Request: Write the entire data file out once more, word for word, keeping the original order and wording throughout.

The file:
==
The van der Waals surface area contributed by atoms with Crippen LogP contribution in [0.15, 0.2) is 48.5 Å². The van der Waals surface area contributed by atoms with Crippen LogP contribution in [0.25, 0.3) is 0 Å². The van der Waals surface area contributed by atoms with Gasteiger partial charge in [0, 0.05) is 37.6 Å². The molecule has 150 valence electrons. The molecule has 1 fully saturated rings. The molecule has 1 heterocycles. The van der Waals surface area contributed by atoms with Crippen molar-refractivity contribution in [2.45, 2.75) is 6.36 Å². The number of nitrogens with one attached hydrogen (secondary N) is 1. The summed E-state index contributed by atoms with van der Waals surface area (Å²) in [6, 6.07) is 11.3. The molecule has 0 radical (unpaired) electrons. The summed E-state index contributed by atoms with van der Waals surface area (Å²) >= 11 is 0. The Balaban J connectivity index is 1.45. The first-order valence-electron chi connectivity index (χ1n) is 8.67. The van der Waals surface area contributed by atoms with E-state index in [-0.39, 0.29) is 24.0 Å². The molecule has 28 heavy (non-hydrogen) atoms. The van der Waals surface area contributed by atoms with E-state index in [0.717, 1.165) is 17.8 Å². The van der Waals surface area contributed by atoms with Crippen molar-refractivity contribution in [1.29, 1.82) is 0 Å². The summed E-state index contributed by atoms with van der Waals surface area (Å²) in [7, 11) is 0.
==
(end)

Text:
The van der Waals surface area contributed by atoms with Crippen LogP contribution in [0.15, 0.2) is 48.5 Å². The van der Waals surface area contributed by atoms with Crippen LogP contribution in [0.25, 0.3) is 0 Å². The van der Waals surface area contributed by atoms with Gasteiger partial charge in [0, 0.05) is 37.6 Å². The molecule has 150 valence electrons. The molecule has 1 fully saturated rings. The molecule has 1 heterocycles. The van der Waals surface area contributed by atoms with Crippen molar-refractivity contribution in [2.45, 2.75) is 6.36 Å². The number of nitrogens with one attached hydrogen (secondary N) is 1. The summed E-state index contributed by atoms with van der Waals surface area (Å²) in [6, 6.07) is 11.3. The molecule has 0 radical (unpaired) electrons. The summed E-state index contributed by atoms with van der Waals surface area (Å²) >= 11 is 0. The Balaban J connectivity index is 1.45. The first-order valence-electron chi connectivity index (χ1n) is 8.67. The van der Waals surface area contributed by atoms with E-state index in [-0.39, 0.29) is 24.0 Å². The molecule has 28 heavy (non-hydrogen) atoms. The van der Waals surface area contributed by atoms with E-state index in [0.717, 1.165) is 17.8 Å². The van der Waals surface area contributed by atoms with Crippen molar-refractivity contribution in [1.29, 1.82) is 0 Å². The summed E-state index contributed by atoms with van der Waals surface area (Å²) in [7, 11) is 0.